Call for more action to address vaping in schools

As advocates maintain their calls for nicotine and vape liquid to be relisted under the Health Ministry’s Poisons List, they are also urging for more action to address vaping in schools.

Parent Action Group for Education (PAGE) chairman Datin Noor Azimah Abdul Rahim said vaping should be treated similarly to smoking cigarettes in schools.

“It is a surprise that although vaping has been in our midst for many years now, there is yet to be any concrete disciplinary action against those vaping in schools.

“Where the Education Ministry is slow in giving firm guidelines and punishment, the affected schools should have adequate autonomy to proceed with reprimanding students,” she said in an interview.

Stressing on the need for nicotine to be parked back under the Poisons List, students caught vaping in schools, said Noor Azimah, should be penalised with strict community service and their parents punished as well.

“At a higher level, vape shops should be prevented from selling vaping devices and its liquids to those under 18 or face the wrath of the law. The debate on whether vaping or smoking is better or worse should stop because neither is good for health. In fact, it can even be fatal,” she stressed.

Various groups, including the Malaysian Medical Association, had been calling for nicotine and vape liquids to be relisted under the Poisons Act immediately. This comes as the Control of Smoking Products for Public Health Bill, which has the “generational end-game” among its provisions, gets delayed in Parliament to make way for government affairs.

Health Minister Dr Zaliha Mustafa had told Parliament that the exemption of liquid and gel nicotine from the Poisons List was the government’s “due process” to enable the taxation of ecigarette and vape liquids with nicotine.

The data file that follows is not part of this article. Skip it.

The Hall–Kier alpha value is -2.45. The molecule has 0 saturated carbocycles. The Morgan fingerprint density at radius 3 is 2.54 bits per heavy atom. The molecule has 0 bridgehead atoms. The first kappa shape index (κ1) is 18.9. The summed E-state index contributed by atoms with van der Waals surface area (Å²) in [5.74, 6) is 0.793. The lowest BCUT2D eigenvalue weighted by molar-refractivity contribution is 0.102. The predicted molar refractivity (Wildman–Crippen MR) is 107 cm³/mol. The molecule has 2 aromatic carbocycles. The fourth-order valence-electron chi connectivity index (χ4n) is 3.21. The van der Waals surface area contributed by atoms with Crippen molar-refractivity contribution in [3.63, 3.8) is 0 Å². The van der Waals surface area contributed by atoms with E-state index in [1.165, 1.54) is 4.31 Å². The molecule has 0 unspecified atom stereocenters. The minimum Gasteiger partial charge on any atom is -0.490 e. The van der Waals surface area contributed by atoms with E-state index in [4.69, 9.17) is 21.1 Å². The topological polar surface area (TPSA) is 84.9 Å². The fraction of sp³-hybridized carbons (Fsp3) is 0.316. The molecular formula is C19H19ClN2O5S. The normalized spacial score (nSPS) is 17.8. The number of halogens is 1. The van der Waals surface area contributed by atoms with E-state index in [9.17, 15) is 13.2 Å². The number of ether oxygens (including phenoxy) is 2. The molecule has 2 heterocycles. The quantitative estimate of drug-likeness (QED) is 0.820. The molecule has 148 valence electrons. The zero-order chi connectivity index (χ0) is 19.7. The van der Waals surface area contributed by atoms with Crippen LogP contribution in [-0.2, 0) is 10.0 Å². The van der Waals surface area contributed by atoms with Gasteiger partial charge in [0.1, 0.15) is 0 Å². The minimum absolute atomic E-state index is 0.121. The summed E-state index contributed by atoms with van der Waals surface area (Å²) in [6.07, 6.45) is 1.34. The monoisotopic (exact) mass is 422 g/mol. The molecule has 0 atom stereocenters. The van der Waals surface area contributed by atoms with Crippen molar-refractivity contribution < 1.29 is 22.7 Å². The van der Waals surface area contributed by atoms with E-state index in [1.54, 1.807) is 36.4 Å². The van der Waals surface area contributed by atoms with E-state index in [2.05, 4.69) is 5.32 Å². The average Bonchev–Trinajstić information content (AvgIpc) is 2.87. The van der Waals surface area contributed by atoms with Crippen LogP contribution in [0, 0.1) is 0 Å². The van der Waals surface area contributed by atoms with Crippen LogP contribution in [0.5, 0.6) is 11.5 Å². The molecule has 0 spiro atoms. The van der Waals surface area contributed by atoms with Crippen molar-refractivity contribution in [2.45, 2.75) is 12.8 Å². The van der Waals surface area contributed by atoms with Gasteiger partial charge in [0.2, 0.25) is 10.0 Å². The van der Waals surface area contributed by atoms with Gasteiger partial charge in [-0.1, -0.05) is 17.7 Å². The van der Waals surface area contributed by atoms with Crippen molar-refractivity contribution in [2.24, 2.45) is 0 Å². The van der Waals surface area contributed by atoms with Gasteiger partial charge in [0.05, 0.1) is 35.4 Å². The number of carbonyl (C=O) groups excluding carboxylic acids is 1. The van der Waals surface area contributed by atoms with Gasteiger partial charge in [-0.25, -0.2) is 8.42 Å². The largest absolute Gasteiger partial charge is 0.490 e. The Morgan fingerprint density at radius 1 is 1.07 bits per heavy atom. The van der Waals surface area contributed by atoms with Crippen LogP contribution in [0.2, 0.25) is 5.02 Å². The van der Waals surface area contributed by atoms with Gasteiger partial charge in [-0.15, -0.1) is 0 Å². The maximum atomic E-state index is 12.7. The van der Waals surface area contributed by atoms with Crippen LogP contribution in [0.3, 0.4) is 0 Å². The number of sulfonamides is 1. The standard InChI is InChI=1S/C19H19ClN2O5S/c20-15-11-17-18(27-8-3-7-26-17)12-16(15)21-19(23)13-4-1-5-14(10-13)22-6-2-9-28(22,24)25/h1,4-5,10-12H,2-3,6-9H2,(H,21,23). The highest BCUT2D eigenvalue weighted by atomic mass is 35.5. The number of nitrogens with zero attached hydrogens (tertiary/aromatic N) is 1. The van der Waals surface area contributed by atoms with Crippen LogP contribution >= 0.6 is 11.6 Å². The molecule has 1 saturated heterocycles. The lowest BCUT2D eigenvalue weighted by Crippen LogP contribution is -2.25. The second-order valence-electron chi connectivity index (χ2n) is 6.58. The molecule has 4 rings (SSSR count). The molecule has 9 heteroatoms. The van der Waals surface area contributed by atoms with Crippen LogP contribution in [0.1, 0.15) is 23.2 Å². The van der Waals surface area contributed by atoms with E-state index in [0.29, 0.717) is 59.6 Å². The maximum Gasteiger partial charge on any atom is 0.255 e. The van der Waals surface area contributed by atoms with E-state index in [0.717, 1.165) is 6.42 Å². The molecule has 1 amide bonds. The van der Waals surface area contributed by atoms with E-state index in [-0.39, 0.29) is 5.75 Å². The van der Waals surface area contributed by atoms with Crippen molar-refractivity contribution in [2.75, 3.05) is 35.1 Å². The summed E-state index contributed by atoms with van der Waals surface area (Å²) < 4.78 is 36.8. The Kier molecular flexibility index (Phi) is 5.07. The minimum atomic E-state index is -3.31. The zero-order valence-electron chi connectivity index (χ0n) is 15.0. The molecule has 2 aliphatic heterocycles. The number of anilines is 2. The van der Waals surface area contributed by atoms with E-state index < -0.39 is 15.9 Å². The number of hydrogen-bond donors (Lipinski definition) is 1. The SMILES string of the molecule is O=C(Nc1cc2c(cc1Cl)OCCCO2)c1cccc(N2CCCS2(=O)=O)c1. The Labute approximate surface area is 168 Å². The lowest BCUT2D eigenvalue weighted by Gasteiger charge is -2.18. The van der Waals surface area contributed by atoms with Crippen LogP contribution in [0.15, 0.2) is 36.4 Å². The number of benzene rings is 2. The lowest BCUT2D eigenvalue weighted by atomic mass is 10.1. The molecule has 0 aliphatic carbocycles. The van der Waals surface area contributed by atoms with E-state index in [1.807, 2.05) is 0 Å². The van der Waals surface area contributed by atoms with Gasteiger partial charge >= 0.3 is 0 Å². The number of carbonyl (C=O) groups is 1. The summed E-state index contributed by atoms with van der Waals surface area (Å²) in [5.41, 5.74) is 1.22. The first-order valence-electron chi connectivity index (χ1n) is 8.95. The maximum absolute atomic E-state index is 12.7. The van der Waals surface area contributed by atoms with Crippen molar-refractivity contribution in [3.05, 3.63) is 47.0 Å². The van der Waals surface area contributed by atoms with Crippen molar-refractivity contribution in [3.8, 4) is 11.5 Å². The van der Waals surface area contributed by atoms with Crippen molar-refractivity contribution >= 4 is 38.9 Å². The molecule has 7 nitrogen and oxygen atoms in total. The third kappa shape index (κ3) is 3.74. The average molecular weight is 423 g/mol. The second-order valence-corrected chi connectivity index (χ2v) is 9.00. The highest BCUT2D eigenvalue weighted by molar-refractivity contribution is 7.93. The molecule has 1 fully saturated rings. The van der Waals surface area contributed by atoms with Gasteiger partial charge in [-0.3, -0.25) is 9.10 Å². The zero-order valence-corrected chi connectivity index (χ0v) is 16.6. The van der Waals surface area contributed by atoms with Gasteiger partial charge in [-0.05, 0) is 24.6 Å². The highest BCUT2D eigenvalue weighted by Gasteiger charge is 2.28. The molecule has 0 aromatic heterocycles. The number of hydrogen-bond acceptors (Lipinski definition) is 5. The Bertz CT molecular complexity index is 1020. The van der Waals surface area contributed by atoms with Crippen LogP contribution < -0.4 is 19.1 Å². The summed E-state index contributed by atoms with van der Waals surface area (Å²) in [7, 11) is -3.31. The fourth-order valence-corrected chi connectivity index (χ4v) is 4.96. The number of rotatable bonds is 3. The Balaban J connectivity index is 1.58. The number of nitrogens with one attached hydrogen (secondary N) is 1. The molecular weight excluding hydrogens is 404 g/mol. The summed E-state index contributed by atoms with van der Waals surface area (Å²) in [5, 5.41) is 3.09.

Echoing the call, Malaysian Pharmacists Society (MPS) president Amrahi Buang said vaping was an ongoing problem that needed to be addressed, especially when it involved children.

With the current lack of laws to regulate vape and its liquid, Amrahi said the responsibility now lay with the parents and teachers to monitor the children.

“This matter needs a whole of government effort as even under the current laws, there are loopholes allowing vape devices and liquids to be sold freely in the market and people can abuse this by putting in illegal substances.

“This is not a matter solely for the Health Ministry to address. It must be a collaborative effort along with the Education Ministry, the Women, Family and Community Development Ministry, the Local Government Development Ministry and the ministry in charge of the law to eradicate this problem.

“But until then, we need to take care of ourselves until those in power decide to enact laws to regulate the vape,” he said.

The ministers, Amrahi claimed, had failed to perform their duties in protecting the people against the hazards of vaping.

“We have fought against this (vaping) since 2015 as anything that harms the lungs should be regulated,” he said.

Consumers Association of Penang (CAP) education officer N. V. Subbarow said there had been a rise in the number of cases of students caught vaping in schools.

Subbarow said according to teachers, the number of students caught using vape or ecigarettes had increased from 10% to 50%.

“Previously, the schools used to catch 10 students vaping within the compound and now, this has reached over 100 students. Out of the 100, 29 are female.

“While there are fewer cigarette smoking incidents, the number of vaping students is significantly higher.

“Random spot checks by teachers on school bags also found more vaping devices,” he said, adding that it was critical for the government to implement the Bill, which will regulate vape and its contents.

“However, any decision by the government, for example, in implementing the generational endgame (GEG) Bill must consider the views of the teachers handling the matter personally.

“Those students found vaping also tend to exhibit other disciplinary behavior, such as not doing their homework or lying to their parents for money to buy vape,” he said.

Source: The Star (20 November 2023)